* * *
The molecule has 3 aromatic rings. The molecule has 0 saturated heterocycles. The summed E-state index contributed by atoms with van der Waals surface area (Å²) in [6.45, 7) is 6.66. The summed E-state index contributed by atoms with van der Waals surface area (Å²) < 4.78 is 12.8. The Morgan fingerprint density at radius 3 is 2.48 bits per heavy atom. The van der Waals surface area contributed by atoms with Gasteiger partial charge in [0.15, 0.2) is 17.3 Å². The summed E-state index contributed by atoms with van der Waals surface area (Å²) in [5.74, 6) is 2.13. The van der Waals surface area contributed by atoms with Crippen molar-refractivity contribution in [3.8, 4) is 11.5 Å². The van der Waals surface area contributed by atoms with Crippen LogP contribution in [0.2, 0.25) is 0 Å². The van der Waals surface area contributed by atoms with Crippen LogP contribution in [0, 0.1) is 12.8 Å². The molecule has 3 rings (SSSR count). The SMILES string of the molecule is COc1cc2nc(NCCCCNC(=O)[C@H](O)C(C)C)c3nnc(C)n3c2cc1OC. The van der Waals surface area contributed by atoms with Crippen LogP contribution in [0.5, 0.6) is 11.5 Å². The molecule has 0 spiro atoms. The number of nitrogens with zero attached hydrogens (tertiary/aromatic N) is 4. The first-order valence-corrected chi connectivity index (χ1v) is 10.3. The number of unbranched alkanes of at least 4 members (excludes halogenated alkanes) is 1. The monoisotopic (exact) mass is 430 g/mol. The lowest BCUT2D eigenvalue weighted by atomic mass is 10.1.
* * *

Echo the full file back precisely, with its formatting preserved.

The molecule has 3 aromatic rings. The molecule has 0 saturated heterocycles. The summed E-state index contributed by atoms with van der Waals surface area (Å²) in [6.45, 7) is 6.66. The summed E-state index contributed by atoms with van der Waals surface area (Å²) < 4.78 is 12.8. The Morgan fingerprint density at radius 3 is 2.48 bits per heavy atom. The van der Waals surface area contributed by atoms with Gasteiger partial charge in [0.15, 0.2) is 17.3 Å². The summed E-state index contributed by atoms with van der Waals surface area (Å²) in [5.74, 6) is 2.13. The van der Waals surface area contributed by atoms with Crippen molar-refractivity contribution in [3.8, 4) is 11.5 Å². The van der Waals surface area contributed by atoms with Crippen LogP contribution in [0.2, 0.25) is 0 Å². The van der Waals surface area contributed by atoms with Crippen LogP contribution in [0, 0.1) is 12.8 Å². The molecule has 3 rings (SSSR count). The SMILES string of the molecule is COc1cc2nc(NCCCCNC(=O)[C@H](O)C(C)C)c3nnc(C)n3c2cc1OC. The van der Waals surface area contributed by atoms with Crippen LogP contribution in [0.5, 0.6) is 11.5 Å². The molecule has 0 spiro atoms. The number of nitrogens with zero attached hydrogens (tertiary/aromatic N) is 4. The first-order valence-corrected chi connectivity index (χ1v) is 10.3. The number of unbranched alkanes of at least 4 members (excludes halogenated alkanes) is 1. The monoisotopic (exact) mass is 430 g/mol. The lowest BCUT2D eigenvalue weighted by atomic mass is 10.1.